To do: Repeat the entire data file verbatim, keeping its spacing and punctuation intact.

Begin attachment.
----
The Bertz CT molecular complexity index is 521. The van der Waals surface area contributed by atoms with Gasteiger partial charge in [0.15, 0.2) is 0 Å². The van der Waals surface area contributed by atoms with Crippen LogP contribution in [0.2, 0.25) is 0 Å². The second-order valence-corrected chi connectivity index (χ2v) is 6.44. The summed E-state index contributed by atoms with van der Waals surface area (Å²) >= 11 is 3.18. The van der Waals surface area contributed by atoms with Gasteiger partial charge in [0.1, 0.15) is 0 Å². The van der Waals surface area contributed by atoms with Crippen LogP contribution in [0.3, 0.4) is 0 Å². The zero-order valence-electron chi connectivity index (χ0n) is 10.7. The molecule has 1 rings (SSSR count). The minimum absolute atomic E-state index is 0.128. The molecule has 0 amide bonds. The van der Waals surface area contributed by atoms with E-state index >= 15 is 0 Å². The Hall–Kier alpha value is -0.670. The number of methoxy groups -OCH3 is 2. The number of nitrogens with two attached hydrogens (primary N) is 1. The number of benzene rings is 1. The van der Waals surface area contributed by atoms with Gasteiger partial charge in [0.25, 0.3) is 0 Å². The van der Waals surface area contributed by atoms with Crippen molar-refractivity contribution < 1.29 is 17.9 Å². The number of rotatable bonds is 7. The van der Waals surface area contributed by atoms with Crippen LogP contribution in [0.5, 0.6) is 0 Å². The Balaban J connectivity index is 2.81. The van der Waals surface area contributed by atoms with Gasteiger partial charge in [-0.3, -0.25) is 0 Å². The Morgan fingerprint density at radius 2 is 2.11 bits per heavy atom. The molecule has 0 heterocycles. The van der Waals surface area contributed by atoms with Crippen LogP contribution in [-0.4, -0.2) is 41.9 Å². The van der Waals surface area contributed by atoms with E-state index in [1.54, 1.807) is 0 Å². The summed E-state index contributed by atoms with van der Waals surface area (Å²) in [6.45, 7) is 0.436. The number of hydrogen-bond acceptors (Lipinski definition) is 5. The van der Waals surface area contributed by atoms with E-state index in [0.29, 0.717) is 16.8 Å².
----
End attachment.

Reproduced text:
The Bertz CT molecular complexity index is 521. The van der Waals surface area contributed by atoms with Gasteiger partial charge in [0.15, 0.2) is 0 Å². The van der Waals surface area contributed by atoms with Crippen LogP contribution in [0.2, 0.25) is 0 Å². The second-order valence-corrected chi connectivity index (χ2v) is 6.44. The summed E-state index contributed by atoms with van der Waals surface area (Å²) >= 11 is 3.18. The van der Waals surface area contributed by atoms with Gasteiger partial charge in [0.1, 0.15) is 0 Å². The van der Waals surface area contributed by atoms with Crippen LogP contribution in [0.3, 0.4) is 0 Å². The zero-order valence-electron chi connectivity index (χ0n) is 10.7. The molecule has 1 rings (SSSR count). The minimum absolute atomic E-state index is 0.128. The molecule has 0 amide bonds. The van der Waals surface area contributed by atoms with E-state index >= 15 is 0 Å². The Hall–Kier alpha value is -0.670. The number of methoxy groups -OCH3 is 2. The number of nitrogens with two attached hydrogens (primary N) is 1. The number of benzene rings is 1. The van der Waals surface area contributed by atoms with Gasteiger partial charge in [0.25, 0.3) is 0 Å². The van der Waals surface area contributed by atoms with Crippen molar-refractivity contribution < 1.29 is 17.9 Å². The number of rotatable bonds is 7. The van der Waals surface area contributed by atoms with Crippen LogP contribution in [0.5, 0.6) is 0 Å². The Balaban J connectivity index is 2.81. The van der Waals surface area contributed by atoms with Gasteiger partial charge in [-0.3, -0.25) is 0 Å². The Morgan fingerprint density at radius 2 is 2.11 bits per heavy atom. The molecule has 0 heterocycles. The van der Waals surface area contributed by atoms with Crippen LogP contribution in [-0.4, -0.2) is 41.9 Å². The van der Waals surface area contributed by atoms with E-state index in [1.54, 1.807) is 0 Å². The summed E-state index contributed by atoms with van der Waals surface area (Å²) in [6.45, 7) is 0.436. The number of hydrogen-bond acceptors (Lipinski definition) is 5. The van der Waals surface area contributed by atoms with E-state index in [0.29, 0.717) is 16.8 Å².